Thirteen years after a plane crashed off the Comoros Islands on June 30th 2009, the trial opens on Monday in Paris.
There were no survivors amongst the 152 passengers that were aboard the Yemenia flight.
"Thirteen years is a long time. Thirteen years is psychologically and morally exhausting, and even physically. There are several reasons why it has taken so long. There is the fact that the main parties involved in this case, including Yemen, Yemenia, the Comoros and even, to a lesser extent, France, did not really want to cooperate in the investigation that was underway", denounced Said Assoumani, head of the association of the families of the victims.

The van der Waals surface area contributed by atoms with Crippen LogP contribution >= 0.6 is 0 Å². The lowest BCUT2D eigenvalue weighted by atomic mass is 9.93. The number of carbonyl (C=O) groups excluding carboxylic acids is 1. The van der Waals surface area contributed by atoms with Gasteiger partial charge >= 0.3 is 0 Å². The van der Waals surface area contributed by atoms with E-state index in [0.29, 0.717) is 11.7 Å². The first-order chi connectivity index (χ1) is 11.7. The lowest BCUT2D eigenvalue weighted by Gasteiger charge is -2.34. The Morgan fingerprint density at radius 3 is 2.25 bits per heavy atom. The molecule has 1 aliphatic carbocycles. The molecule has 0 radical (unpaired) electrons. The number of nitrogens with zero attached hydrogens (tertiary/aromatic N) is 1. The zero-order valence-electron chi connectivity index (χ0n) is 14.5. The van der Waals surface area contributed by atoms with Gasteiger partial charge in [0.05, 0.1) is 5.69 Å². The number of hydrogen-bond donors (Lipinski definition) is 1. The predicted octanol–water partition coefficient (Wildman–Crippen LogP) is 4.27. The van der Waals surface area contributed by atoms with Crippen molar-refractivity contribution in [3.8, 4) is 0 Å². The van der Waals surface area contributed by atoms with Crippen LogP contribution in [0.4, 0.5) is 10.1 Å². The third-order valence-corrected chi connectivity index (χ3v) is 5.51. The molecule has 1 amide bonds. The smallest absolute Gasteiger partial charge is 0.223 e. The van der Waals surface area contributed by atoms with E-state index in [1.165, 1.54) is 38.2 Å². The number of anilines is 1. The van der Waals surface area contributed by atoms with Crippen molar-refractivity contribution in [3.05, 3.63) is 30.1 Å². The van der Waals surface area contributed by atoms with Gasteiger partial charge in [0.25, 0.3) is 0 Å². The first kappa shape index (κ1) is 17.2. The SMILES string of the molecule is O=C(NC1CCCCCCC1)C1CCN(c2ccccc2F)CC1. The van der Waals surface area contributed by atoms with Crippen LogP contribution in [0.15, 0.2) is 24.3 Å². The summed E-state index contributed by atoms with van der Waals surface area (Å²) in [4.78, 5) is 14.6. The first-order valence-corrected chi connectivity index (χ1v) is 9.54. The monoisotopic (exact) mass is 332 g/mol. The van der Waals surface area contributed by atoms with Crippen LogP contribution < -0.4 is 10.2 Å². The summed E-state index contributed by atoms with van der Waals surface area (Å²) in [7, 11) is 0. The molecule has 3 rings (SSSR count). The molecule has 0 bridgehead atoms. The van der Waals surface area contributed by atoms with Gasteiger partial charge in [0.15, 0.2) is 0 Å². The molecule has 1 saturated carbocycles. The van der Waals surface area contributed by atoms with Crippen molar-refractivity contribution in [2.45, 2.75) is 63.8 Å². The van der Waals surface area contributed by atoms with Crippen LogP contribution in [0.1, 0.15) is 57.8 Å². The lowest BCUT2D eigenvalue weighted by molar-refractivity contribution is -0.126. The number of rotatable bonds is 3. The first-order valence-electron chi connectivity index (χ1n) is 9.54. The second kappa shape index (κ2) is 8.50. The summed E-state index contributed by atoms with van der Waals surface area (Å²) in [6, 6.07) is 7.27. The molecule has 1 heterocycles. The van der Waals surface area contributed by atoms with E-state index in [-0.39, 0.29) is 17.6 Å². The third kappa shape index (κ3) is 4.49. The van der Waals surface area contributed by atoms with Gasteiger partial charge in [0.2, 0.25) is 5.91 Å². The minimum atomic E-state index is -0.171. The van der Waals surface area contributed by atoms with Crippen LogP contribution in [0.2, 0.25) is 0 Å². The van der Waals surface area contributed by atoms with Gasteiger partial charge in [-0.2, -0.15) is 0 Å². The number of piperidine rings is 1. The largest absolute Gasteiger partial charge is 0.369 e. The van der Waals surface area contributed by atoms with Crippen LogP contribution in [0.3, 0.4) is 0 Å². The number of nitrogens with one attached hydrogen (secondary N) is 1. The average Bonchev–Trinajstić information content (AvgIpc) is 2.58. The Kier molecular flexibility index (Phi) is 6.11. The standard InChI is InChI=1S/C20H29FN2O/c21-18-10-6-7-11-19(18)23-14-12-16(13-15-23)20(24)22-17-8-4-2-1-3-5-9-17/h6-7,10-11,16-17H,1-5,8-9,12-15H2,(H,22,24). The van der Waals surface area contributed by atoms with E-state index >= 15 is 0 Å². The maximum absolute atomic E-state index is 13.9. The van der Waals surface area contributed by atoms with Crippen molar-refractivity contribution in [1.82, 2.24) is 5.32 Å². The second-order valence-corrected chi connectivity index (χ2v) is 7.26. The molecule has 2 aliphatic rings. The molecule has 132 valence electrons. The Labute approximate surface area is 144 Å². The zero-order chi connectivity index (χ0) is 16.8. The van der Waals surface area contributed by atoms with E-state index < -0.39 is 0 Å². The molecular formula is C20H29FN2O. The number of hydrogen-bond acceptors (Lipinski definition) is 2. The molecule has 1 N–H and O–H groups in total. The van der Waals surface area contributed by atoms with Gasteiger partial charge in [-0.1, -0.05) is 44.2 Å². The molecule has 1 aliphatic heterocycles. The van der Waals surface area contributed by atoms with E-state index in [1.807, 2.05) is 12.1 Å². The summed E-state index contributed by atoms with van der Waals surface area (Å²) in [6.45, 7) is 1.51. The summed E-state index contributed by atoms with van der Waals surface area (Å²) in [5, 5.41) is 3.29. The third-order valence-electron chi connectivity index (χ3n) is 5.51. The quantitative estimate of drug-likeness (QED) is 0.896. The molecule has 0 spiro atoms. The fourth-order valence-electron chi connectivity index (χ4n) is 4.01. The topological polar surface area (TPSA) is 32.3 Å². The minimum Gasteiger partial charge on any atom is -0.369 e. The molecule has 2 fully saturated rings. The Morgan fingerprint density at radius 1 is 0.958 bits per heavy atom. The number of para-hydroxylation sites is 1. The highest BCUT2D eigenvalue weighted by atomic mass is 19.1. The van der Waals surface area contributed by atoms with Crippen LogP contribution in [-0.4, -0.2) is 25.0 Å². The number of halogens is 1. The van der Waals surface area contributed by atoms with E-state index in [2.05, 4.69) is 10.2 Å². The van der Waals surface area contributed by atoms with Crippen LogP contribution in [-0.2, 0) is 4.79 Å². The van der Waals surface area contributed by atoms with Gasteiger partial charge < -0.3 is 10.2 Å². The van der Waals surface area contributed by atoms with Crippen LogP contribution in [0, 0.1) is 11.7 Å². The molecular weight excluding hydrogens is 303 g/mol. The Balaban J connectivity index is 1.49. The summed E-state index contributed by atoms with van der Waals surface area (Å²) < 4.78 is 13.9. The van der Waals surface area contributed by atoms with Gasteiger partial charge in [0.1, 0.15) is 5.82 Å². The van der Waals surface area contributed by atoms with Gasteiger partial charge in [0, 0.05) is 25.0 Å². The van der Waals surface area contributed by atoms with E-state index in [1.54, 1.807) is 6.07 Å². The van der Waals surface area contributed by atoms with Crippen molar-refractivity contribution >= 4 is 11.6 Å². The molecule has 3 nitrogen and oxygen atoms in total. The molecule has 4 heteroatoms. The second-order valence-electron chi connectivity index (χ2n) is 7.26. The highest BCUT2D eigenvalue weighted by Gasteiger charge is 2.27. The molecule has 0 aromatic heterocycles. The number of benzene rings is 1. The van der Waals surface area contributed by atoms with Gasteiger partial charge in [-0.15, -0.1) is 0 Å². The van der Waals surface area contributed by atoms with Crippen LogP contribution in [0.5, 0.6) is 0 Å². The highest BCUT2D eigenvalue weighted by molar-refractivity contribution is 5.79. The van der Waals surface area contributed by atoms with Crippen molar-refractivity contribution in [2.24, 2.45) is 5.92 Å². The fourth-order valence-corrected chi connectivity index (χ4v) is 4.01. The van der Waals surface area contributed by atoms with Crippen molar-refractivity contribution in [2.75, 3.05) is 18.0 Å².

For the president of the association, it will be first and foremost the trial of so called "junk planes".
"As far as we are concerned, it is necessary at all costs to find those responsible, the causes, and for everyone to assume their responsibilities... (...) to make these flights profitable, they used unlicensed pilots, who did not have the required training, nor the sufficient experience, and who could not perform the more or less complicated manoeuvres. That's the concept of the 'junk plane'", explained Assoumani.
The trial involves about 560 civil parties and about 1,000 beneficiaries.